Jennifer Snelling
A woman standing points to the screen of a desktop computer while a man sits and observes.

Edtech coach. IT facilitator. Lead tech teacher. There are almost as many titles for people who fill the role as there are models for the role itself. Depending on the state, district or school, there may be one edtech coach per school or per district. Some co-teach or provide professional development. Others keep the technology inventory and help with repairs.

Ashley McBride, author of The EdTech Coaching Primer, has worked within many of these structures. She’s worked in one district supporting four different schools and in another where she had to take a part-time job and hope another school would hire her to fill out her week. She's also worked as the lone edtech coach in a small school within a district where every school defined the role differently.

What has she learned over the years?

Some models work better than others. For instance, an edtech coach shouldn’t have to coordinate testing – nor is the edtech coach the repair technician. These tasks are not taking full advantage of the coach’s unique skills.

While it's common for people to call the edtech coach when they run into technical difficulties, McBride advocates using the 10-minute rule. Give the problem 10 minutes. If you can’t fix it, put in a help desk request and ask the teacher how the issue is impacting instruction right now. Offer to help them pivot until the issue is resolved. The biggest priority is getting back to instruction ASAP.

“The research I’ve done is about making sure you have an actual, substantial change in a classroom,” she says. Below are her five keys to a successful edtech framework.

1. Make sure professional development aligns with digital learning plans.

Most states or districts have a digital learning plan and provide metrics and rubrics. Future Ready Schools and ISTE also provide resources for establishing teaching and learning goals.

Coaches can help here by doing a needs assessment with those goals in mind. For example, if a school hopes to promote personalized learning but is not providing personalized PD, there is an opportunity to bring that PD in line with the overall vision. If the goal is to get students working collaboratively, then ask teachers to do more collaboration during their PD.

2. Design PD in a way that works best for teachers.

If teachers prefer after-school PD, schedule it then. If they want it during the school day, accommodate them.

Setting up small, subject- or grade-based groups can save time and keep the content focused. Choice-based PD lets teachers seek out what they can use the most. For example, McBride sets up different tables according to interests, such as data and assessment, or vision and leadership. Teachers come in, select their topic, and get started. McBride goes from table to table to offer support.

Some of her teachers followed her lead and began setting up their classrooms similarly to facilitate differentiation.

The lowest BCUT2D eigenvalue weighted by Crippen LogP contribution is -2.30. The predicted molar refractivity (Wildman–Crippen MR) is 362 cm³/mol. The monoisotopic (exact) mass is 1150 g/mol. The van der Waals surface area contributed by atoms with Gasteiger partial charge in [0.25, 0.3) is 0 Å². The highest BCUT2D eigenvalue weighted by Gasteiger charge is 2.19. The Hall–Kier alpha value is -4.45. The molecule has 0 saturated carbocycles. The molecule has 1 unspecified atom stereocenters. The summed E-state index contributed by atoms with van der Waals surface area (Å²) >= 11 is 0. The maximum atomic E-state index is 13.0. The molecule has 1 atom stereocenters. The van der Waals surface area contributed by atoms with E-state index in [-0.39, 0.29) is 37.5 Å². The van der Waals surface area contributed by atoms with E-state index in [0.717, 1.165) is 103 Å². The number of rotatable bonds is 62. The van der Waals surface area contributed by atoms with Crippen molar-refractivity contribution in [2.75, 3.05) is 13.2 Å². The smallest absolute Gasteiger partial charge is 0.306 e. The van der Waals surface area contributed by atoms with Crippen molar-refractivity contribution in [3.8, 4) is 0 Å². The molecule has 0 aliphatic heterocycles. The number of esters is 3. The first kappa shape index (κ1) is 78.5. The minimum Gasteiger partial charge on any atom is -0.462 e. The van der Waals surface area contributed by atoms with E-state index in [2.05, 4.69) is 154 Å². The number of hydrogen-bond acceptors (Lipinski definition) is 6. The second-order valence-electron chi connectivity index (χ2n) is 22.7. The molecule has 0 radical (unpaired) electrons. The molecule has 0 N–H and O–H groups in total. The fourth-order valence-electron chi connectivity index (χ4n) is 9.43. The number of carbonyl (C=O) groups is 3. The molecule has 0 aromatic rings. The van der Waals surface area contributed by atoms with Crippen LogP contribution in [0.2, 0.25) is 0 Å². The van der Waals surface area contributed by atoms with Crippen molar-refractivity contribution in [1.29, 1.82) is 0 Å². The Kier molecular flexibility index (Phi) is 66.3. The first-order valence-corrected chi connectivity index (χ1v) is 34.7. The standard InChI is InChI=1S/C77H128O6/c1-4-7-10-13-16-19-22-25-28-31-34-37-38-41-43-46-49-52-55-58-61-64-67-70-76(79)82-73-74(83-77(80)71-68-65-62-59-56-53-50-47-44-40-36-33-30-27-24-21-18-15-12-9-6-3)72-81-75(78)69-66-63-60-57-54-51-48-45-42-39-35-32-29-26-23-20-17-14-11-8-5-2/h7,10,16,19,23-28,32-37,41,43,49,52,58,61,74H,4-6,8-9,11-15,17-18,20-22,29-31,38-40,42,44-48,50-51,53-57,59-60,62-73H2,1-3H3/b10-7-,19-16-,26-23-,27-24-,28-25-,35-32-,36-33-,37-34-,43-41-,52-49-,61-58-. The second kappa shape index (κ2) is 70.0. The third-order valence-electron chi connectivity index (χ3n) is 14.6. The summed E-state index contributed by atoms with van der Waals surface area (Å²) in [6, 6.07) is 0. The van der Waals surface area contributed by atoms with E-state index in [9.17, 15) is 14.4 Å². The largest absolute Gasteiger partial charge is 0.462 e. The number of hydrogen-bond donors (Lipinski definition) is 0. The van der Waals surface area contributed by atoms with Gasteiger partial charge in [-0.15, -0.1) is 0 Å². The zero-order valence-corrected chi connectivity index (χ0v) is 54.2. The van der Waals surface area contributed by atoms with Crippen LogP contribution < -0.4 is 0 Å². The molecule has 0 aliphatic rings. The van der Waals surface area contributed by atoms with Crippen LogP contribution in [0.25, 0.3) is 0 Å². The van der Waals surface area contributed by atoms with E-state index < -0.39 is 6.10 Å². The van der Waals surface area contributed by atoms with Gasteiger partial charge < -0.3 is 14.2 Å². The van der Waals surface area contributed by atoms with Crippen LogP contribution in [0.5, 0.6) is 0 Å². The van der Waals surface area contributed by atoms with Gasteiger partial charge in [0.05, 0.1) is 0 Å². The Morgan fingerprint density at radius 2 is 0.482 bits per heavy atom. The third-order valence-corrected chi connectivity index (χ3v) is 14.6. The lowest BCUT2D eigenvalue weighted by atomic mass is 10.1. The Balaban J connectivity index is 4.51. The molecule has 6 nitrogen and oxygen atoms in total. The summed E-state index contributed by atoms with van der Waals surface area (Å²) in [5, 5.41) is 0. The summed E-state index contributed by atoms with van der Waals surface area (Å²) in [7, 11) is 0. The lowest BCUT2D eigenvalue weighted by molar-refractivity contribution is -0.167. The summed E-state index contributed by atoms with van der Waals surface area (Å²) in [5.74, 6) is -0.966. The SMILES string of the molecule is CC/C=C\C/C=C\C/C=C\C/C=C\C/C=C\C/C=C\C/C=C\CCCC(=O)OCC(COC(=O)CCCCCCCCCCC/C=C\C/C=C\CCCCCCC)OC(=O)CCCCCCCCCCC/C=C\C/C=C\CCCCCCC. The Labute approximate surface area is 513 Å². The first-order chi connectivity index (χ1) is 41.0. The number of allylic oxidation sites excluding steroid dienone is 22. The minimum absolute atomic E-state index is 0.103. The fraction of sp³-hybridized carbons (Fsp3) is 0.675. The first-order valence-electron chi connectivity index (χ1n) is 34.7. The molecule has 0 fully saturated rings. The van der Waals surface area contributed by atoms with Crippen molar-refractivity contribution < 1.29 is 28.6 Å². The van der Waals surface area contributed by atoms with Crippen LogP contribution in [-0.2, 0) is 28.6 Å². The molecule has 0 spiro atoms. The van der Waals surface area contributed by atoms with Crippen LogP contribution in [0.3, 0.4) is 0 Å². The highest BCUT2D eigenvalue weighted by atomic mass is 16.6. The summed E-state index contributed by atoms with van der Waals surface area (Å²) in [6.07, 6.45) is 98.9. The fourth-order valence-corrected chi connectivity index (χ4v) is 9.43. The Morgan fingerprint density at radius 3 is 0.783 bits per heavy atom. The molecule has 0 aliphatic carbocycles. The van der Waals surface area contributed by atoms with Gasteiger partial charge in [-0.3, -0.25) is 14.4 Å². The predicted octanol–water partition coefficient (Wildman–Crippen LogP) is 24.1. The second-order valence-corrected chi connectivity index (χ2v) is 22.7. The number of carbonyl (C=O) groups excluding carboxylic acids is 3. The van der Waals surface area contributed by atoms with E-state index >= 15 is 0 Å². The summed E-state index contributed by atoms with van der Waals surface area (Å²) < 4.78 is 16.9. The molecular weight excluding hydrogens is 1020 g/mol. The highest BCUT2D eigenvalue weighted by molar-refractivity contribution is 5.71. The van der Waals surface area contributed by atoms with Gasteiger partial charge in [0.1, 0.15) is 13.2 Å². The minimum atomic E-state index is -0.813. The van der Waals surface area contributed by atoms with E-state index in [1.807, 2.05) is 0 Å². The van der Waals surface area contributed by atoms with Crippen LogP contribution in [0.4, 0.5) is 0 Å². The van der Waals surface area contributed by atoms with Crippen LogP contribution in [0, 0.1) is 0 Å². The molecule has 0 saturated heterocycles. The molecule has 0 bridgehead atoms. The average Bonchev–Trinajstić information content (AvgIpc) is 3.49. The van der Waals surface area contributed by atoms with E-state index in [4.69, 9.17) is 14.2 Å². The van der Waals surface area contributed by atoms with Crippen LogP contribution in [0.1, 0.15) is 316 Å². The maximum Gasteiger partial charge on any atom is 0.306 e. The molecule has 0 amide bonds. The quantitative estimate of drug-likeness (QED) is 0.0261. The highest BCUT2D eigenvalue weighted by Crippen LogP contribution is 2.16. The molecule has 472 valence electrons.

3. Set up formal coaching cycles.

A coaching cycle is an opportunity to work with individuals on tech integration and rethinking the classroom. Start with regular observation, debriefing and coaching sessions. Ideally, coaching includes co-planning, co-teaching and modeling.

Some teachers may be reluctant to participate. Bring teachers on board carefully so they feel supported, not undermined. Get to know the teachers so that they like having you in the classroom. The message needs to be clear that the coach is there to observe and provide support where needed, not to be evaluative. It’s easier to start with teachers you have relationships with or those teachers who ask to collaborate. Word will get around that the coaching is helpful.

Provide coaching supports in a sustained time frame of three years or more.

4. Personalize teaching supports.

Some teachers may want the coach to do some research, some may need help rethinking a lesson or some may want the coach to be an extra pair of hands in the classroom when trying a tech tool for the first time. Give the teacher what they need, when they need it.

For example, when McBride was teaching an English class, she wanted to incorporate a lesson on blogging. She didn’t have an edtech coach, so, on top of grading papers, she spent her evenings researching the best tools for blogging and how kids could do it safely. That research took time away from her family. Now, she goes to teachers to ask what they want to do but don’t have time to research. Then, she does the research for them.

5. Focus on leadership responsibilities.

Some coaches are excellent with STEM. That coach can be a leader with STEM clubs and activities. Another might be great with PD and is most valuable at the district level. Play to the coach's strengths.

“After COVID, it’s more important than ever that we go all-in on this support for teachers now that we have devices purchased with ESSR funds," she says. "There are effective ways to blend the best of face-to-face and digital learning practices. An edtech coach can help people figure it out and give them a safety net.”

Edtech Coaching Primer

Jennifer Snelling is an education blogger based in Eugene, Oregon, who explores how technology enriches and enhances learning.